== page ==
How to Reduce Electromagnetic Effects in PCBs

Electromagnetic Effects in PCBs

Among many problematic areas a system design engineer may have, Electromagnetic compatibility (EMC) and  electromagnetic interference (EMI) are of two main concerns .

EMC is associated with the generation, propagation, and reception of electro-magnetic energy.

When  different circuits, traces, vias, and PCB materials operate simultaneously, care must be taken to make sure such signals are compatible and do not interfere with each other .

Electromagnetic compatibility(EMC) is the concept of enabling different electronics devices to operate without mutual interference i.e., Electromagnetic Interference or EMI , when they are operating in close proximity to each other.

In such an electromagnetic environment, the PCB designer’s goal is to ensure that various energy elements are reduced to maintain minimal interfering effects.

Now we will discuss  different methods to avoid these problems in a printed circuit board design.

Method 1: Ground Designing in PCB

Designing a PCB’s ground plane plays an important role in reducing the EMI.

The first step is to increase  the PCB’s ground area as much as possible.This reduces emissions, crosstalk, and noise.

Each component should be connected to a ground point or plane. If that will be not done, the neutralizing effect of a solid ground plane provides will not be fully utilized.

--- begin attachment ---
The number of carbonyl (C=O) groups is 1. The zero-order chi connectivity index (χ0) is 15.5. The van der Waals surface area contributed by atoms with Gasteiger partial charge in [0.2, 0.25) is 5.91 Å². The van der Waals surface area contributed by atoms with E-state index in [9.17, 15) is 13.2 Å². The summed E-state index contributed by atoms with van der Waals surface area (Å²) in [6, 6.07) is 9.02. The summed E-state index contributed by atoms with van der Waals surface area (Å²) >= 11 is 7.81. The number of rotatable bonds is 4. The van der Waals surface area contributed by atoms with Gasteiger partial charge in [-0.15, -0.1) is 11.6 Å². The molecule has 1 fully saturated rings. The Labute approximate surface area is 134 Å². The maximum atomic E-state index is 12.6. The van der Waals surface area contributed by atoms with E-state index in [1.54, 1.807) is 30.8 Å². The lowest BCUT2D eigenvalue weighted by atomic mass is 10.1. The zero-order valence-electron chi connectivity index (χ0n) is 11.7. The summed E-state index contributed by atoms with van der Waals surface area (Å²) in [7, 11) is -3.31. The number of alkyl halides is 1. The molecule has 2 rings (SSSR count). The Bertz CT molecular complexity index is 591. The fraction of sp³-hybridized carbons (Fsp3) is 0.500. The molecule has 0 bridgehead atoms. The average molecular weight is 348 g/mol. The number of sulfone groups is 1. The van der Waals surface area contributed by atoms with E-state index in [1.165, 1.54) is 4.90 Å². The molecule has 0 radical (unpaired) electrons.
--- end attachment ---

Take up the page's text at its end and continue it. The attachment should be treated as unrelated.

A highly complex PCB design has several regulated voltages. Ideally, every reference voltage should have its corresponding ground plane. However, an excessive number of ground planes will increase the PCB fabrication cost, making it very expensive. (Check out PCBWay’s PCB Assembly Service).

What we can do, is to split the ground planes at three to five different places, accommodating multiple ground sections in one ground layer. This keeps the cost of board fabrication cost in check while reducing EMI and EMC.

low impedance ground system plays a big role in minimizing EMC.

In a multi-layer PCB it is best to have a solid ground plane versus copper thieving or hashed ground planes as it offers both a lower level of impedance with the current path serving as the backward source at its optimum level.This is shown in Fig.1 below.


Method 2. Usage of  vias

Vias is used in PCBs for conductive connections between different layers .

These vias create inductance and capacitance. Sometimes,when a vias is made in a trace, it causes change in characteristic impedance which in result creates reflections . Hence, special care should be taken while using them.

Avoid vias as much as possible if it’s a differential trace. If that’s impossible, then vias need to be used in both traces to compensate for the delay like in the signal and return paths.

Method 3. Avoid 90° angles

To reduce EMI it is important to avoid 90° angles for traces, vias, and other components since right angles cause radiation.

In such cases, capacitance increases in  that corner and characteristic impedance changes causing reflection. This in turn causes the EMI interference.

To avoid 90° angles, traces should be routed at least on two 45° angles to the corners.

 Method 4. Cables and physical shields

Cables carrying digital circuits and analog currents cause most EMC-related issues by creating parasitic capacitance and inductance.